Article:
Dear members and representatives of Québec Solidaire,
On behalf of the hundreds of members of Independent Jewish Voices (IJV) all across Québec, we wish to congratulate you on the vigorous internal discussion related to your party’s attempt to modernize its position on religious symbols. At the outset we say that it is our sincere hope that your final decision will reject a policy that would limit the rights of Québecers in any way based on the personal expression of religion, culture or principals. In short, we hope that you will support a free and open society for all by voting for the proposed “Option B”, which imposes no limitations on employment for wearing “religious symbols”. This approach encourages a Québec which rejects exclusion and stigmatization of religious and cultural difference. We feel now is the time to reinforce the positive inclusionary history of Québec.
As you may know, IJV is grassroots organization grounded in Jewish tradition that opposes all forms of racism and advocates for peace and justice in Israel-Palestine and around the world. Our members steadfastly believe that human rights are universal, indivisible and should be upheld without exception. These include rights to dignity, security, justice and gainful employment. These principles have guided our members in their tireless struggle to support Palestinians’ rights to sovereignty and self-determination by ending Israel’s occupation of Palestine, the longest military occupation in modern times. Tied to this struggle, in its current context, is the rising Islamophobia across the globe, which has resulted in a climate of fear, oppression and physical violence, faced by Muslims. Like other Western countries, we know that Québec is not immune to these social forces, as is painfully recalled each January 29th. It is in this context that your internal reflection on religious symbols is set, and that Muslims and those perceived to be Muslim will be the most impacted. In the same vein, women who wear hijab are the most visible representatives of the Islamic faith. Therefore, while many other people, including Jews, are targeted by religious symbols laws, we must be clear that Muslim women will be the ones confronted most directly.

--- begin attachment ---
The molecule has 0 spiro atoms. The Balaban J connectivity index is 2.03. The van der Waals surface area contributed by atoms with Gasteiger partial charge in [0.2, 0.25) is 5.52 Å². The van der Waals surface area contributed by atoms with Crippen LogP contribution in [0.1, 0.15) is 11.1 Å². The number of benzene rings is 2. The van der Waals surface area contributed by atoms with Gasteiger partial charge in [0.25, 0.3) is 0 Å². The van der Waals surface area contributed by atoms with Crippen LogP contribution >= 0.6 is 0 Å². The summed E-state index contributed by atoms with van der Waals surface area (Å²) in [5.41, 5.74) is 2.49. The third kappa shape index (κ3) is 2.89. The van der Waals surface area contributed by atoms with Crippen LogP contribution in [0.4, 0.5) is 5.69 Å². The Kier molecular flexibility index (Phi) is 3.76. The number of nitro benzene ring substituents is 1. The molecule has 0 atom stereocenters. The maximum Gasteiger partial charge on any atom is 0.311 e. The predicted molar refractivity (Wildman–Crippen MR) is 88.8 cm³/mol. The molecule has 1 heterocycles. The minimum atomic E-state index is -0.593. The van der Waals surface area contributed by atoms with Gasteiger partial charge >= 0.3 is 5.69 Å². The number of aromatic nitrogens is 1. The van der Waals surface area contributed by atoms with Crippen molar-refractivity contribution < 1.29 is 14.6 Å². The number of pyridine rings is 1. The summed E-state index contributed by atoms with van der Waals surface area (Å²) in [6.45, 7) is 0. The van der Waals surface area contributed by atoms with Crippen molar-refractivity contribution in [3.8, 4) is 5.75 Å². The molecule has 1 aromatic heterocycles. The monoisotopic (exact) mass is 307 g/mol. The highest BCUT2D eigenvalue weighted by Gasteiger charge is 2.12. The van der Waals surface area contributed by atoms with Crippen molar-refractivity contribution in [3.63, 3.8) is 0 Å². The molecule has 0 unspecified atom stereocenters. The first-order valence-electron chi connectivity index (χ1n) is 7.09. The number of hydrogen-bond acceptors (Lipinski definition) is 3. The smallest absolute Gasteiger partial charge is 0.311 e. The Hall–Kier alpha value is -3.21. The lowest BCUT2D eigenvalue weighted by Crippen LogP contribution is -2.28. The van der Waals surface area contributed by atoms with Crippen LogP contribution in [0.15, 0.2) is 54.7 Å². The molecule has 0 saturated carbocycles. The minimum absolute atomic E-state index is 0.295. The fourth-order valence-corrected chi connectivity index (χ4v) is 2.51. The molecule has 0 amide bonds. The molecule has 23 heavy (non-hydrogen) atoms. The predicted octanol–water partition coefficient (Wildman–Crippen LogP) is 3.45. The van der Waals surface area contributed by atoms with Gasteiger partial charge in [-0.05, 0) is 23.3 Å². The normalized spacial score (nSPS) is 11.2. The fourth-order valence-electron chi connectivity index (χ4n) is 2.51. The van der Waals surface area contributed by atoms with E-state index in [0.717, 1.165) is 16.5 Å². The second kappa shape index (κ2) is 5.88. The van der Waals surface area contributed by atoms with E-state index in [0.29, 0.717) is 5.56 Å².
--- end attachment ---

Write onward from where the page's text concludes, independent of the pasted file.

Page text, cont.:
Our members often hear during debates on this issue that support to impose a “limited” ban on employment is linked to a desire to help “liberate” Muslim women. But it is simply wrong-headed to suggest banning anyone from employment will further social and economic integration. Quite the opposite. As there is no coordinated, state-sanctioned dress code for women here in Québec, other than the proposal put forward in Option A, the motivation to wear hijab or any other religious symbol remains a free choice, be it motivated by religion, cultural observances, or indeed even as a sign of defiance and self-expression. We also reject the demeaning implications that it is impossible to both fulfil one’s professional responsibilities while wearing hijab, religious beard, kipa, turban, etc. Such an argument is based on the fear that the wearing of a religious symbol will lead to proselytism. Such fear doesn’t name suspicions, it breeds them and we at IJV encourage QS to strive to open the debate on a higher ground. Moreover, Option A arbitrarily targets certain professions, which can open the door to its expansion. It is not hard to see how some people can argue that teachers, day care professionals, and elected officials are the ones who hold the real societal authority. Indeed we expect just this from Francois Legault. Thus, despite the current arguments, Option A and the “politics of compromise”, will place the focus on how many rights we should take from people, rather than on how such a position will actually further xenophobia, sexism and division.
In the end, we have arrived at our main fear: Option A sends the message that some peoples’ rights are less than others’. If you agree with us that there can be no compromise on human rights and that a truly free Québec can only be realized when solidarity is extended to all of its citizens, then please vote for Option B.
Scott Weinstein, Steering Committee member from Québec
Fabienne Presentey, Coordination Committee member, IJV-Montreal
Jesse Greener, Coordination Committee member, IJV-Québec City